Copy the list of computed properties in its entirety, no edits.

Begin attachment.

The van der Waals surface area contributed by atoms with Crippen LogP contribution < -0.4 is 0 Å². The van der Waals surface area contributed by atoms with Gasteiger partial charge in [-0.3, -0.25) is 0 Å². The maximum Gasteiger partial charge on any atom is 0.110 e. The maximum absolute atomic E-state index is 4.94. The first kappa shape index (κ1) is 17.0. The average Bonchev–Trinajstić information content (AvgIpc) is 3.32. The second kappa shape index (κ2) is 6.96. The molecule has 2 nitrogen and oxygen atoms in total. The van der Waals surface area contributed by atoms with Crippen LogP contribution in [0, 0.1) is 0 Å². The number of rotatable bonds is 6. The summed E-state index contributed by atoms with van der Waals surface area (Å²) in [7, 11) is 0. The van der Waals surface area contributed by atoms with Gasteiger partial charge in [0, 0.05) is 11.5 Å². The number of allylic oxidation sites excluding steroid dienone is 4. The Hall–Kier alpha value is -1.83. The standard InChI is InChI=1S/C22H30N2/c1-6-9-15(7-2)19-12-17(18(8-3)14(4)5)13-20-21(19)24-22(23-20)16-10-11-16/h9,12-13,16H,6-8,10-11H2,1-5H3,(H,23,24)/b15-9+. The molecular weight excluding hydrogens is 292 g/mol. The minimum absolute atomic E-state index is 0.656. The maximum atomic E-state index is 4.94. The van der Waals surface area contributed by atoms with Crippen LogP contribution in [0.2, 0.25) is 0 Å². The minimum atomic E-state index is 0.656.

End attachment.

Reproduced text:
The van der Waals surface area contributed by atoms with Crippen LogP contribution < -0.4 is 0 Å². The van der Waals surface area contributed by atoms with Gasteiger partial charge in [-0.3, -0.25) is 0 Å². The maximum Gasteiger partial charge on any atom is 0.110 e. The maximum absolute atomic E-state index is 4.94. The first kappa shape index (κ1) is 17.0. The average Bonchev–Trinajstić information content (AvgIpc) is 3.32. The second kappa shape index (κ2) is 6.96. The molecule has 2 nitrogen and oxygen atoms in total. The van der Waals surface area contributed by atoms with Crippen LogP contribution in [0, 0.1) is 0 Å². The number of rotatable bonds is 6. The summed E-state index contributed by atoms with van der Waals surface area (Å²) in [7, 11) is 0. The van der Waals surface area contributed by atoms with Gasteiger partial charge in [0, 0.05) is 11.5 Å². The number of allylic oxidation sites excluding steroid dienone is 4. The Hall–Kier alpha value is -1.83. The standard InChI is InChI=1S/C22H30N2/c1-6-9-15(7-2)19-12-17(18(8-3)14(4)5)13-20-21(19)24-22(23-20)16-10-11-16/h9,12-13,16H,6-8,10-11H2,1-5H3,(H,23,24)/b15-9+. The molecular weight excluding hydrogens is 292 g/mol. The minimum absolute atomic E-state index is 0.656. The maximum atomic E-state index is 4.94. The van der Waals surface area contributed by atoms with Crippen LogP contribution in [0.2, 0.25) is 0 Å². The minimum atomic E-state index is 0.656.